Blockade the Bomb Trains! Lockdown at Kinder Morgan 4 Sept 2014
from Peter Menchini, September 5, 2014
Do bomb trains run through your neighborhood? Oil companies are illegally shipping highly toxic and explosive tar sands oil through residential areas, and try to keep them secret. On September 4th, 2014, activists entered Kinder Morgan rail yard in Richmond, CA and blocked the trains. The city’s mayor came and spoke to them.
Protesters Against Fracked Oil Deliveries Chain Themselves At Richmond Yard
By Christin Ayers, September 5, 2014
RICHMOND (KPIX 5) — A dramatic showdown at a rail yard in Richmond on Thursday as protesters locked themselves to a gate to disrupt operations at the facility.
The yard is the only one in California that is bringing in 100-car trains full of potentially explosive fracked crude oil. Earlier this year, KPIX 5 was the first to uncover the operation.
A group of protesters chained themselves by the neck with bicycle locks to the gates of the Kinder Morgan rail terminal in Richmond.
“We are here to stop Kinder Morgan’s illegal activity here in Richmond, said Evan Buckner.
Their goal: To block tanker trucks from carrying explosive crude oil through their communities. It’s the same kind of shale oil from North Dakota that has caused deadly explosions in derailments in Canada and across the country.
“I will do everything I can to prevent that from happening,” said Katy Polony.
KPIX 5 discovered back in March that trains a hundred cars long are delivering the volatile loads to the rail yard every month, where it’s transferred onto trucks and driven to local refineries.
But nobody knew the trains were coming in because the operation never had to go through any kind of environmental review.
“They were granted a permit to bring in oil into this facility by the air district without any public process,” said Buckner, who belongs to an environmental group called ForestEthics.
Even Richmond’s Mayor Gayle McLaughlin said she was kept in the dark. “We hadn’t been aware of it in Richmond, but I am very grateful to Channel 5 for bringing this forward,” she said.
McLaughlin came by to show her support. “This has been a big issue in Richmond. I brought a resolution to the city council stating that we need to do whatever we can to stop these trucks from rolling on our streets,” the mayor said.
Police showed up in force, but did not move to make any arrests.
For three hours, the protesters blocked tanker trucks from leaving, then finally unchained themselves and left peacefully.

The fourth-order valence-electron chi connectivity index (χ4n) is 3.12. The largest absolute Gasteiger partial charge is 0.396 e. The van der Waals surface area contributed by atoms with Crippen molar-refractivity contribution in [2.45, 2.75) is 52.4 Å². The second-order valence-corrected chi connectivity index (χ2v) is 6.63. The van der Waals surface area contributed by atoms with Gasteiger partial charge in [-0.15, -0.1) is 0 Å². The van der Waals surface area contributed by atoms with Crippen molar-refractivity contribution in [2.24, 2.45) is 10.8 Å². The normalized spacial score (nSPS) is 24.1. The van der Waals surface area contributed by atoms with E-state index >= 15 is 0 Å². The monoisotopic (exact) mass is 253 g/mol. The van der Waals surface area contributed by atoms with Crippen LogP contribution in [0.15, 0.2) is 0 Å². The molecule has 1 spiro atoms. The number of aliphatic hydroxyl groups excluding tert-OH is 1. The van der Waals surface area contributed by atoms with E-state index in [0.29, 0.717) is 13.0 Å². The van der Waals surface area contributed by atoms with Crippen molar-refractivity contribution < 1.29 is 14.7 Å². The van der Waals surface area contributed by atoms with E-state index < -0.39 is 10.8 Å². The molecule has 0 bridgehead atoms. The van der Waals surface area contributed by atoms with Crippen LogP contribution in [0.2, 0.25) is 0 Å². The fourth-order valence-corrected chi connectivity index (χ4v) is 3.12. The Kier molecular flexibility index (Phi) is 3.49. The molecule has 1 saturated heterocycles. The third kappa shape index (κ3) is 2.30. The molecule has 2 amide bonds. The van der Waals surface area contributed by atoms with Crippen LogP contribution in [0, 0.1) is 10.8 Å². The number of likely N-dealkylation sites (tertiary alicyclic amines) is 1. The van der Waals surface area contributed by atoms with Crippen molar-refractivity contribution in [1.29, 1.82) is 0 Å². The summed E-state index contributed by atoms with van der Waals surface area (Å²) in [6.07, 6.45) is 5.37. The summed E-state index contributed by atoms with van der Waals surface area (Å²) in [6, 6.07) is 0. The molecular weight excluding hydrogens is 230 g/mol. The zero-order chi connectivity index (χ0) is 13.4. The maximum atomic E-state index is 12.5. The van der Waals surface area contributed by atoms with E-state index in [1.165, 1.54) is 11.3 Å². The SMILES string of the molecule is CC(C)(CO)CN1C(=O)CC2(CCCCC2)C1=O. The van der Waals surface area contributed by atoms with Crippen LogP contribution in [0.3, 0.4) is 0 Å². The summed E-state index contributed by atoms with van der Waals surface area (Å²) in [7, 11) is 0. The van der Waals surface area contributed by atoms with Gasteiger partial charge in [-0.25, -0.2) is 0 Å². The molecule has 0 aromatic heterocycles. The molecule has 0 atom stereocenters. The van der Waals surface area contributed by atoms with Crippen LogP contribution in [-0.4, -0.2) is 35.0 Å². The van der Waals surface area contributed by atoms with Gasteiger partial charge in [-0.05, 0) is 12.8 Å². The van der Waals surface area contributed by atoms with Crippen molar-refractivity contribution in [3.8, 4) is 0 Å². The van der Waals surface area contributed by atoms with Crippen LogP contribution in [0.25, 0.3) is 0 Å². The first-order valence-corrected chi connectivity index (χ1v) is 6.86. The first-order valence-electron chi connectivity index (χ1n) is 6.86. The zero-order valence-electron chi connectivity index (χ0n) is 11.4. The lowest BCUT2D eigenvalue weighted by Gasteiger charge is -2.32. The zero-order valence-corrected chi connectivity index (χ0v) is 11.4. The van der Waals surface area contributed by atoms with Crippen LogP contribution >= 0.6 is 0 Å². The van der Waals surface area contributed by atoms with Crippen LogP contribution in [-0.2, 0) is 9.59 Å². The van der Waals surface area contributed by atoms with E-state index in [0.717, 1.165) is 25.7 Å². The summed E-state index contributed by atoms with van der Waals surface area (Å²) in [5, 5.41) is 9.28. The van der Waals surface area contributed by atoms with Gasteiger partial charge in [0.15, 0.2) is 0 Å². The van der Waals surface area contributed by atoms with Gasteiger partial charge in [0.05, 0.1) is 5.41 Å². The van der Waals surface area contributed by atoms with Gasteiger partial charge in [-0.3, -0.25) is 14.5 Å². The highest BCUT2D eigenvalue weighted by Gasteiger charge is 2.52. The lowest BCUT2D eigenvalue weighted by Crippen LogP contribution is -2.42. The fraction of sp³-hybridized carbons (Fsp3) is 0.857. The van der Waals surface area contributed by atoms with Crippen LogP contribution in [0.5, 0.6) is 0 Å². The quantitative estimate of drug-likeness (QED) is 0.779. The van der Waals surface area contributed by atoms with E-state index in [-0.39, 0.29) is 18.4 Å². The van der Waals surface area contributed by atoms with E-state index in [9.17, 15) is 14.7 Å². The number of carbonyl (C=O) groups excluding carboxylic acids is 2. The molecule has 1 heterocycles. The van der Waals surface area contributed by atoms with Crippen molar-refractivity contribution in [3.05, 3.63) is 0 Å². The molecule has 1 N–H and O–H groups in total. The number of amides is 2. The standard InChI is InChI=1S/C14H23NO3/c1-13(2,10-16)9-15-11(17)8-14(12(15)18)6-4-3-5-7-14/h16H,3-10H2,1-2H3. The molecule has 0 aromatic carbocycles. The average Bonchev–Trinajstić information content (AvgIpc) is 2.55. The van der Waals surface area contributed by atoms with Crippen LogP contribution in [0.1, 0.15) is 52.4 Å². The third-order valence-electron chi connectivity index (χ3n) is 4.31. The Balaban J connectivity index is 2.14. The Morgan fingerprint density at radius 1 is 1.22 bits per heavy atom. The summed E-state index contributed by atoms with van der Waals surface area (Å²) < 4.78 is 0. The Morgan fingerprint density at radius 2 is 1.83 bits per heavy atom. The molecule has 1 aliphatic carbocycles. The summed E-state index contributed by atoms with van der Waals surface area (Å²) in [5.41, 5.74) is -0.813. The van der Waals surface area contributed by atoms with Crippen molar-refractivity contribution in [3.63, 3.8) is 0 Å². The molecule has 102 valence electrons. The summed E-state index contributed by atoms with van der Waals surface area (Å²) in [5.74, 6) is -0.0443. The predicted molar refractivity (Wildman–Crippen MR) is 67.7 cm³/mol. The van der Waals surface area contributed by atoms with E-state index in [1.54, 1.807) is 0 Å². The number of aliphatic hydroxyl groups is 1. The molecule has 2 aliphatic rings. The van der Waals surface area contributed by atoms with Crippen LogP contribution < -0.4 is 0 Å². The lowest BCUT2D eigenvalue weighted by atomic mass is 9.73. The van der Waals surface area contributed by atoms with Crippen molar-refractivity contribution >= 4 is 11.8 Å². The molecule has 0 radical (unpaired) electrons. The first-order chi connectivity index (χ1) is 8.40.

Because of our reporting, the environmental group Earth Justice has filed a lawsuit against Kinder Morgan and the Bay Area Air Quality Management District to try to force an environmental review. Kinder Morgan and the air district would like to see the suit dismissed. The first hearing in that case is Friday.
Activists form human barricade to protest crude-by-rail facility
09.04.14 | Rebecca Bowe
This morning [Thu/4], at 7am in Richmond, Calif., four environmental activists used U-locks to fasten themselves by the neck to the fence of an oil shipping facility operated by Kinder Morgan.
They were interlocked with another four activists, who had their arms secured with handmade lock-boxes. “I’m locked to a lock box connected to my partner, Ann, who is locked with a U-lock to the fence,” Andre Soto, of Richmond-based Communities for a Better Environment, explained by phone a little after 8am.
At that time, Soto said several Richmond police officers had been dispatched to the scene and were calmly surveying the human barricade. He wondered out loud if they would be arrested.
The environmentalists risked arrest to prevent trucks from leaving the Kinder Morgan facility for area refineries with offloaded oil shipped in by train.
Crude-by-rail transport at Kinder Morgan’s bulk rail terminal, located in the Burlington Northern / Santa Fe railyard in Richmond, is the subject of a lawsuit filed in March by Earthjustice on behalf of the Sierra Club, Communities for a Better Environment, the National Resources Defense Council, and the Asian Pacific Environmental Network.
The suit, targeting Kinder Morgan as well as the Bay Area Air Quality Management District (BAAQMD), charges that Kinder Morgan was illegally awarded a permit for crude-by-rail operations without going through a formal environmental review process, which would have necessitated public hearings and community feedback. The case asks for operations to be halted while the project undergoes review under the California Environmental Quality Act. A hearing will be held in San Francisco Superior Court at 1:30pm tomorrow.
Ethan Buckner of Forest Ethics, who was also locked to the fence, said activists were especially concerned that the crude oil being shipped into Richmond, much of which originates in North Dakota, was volatile, presenting safety concerns.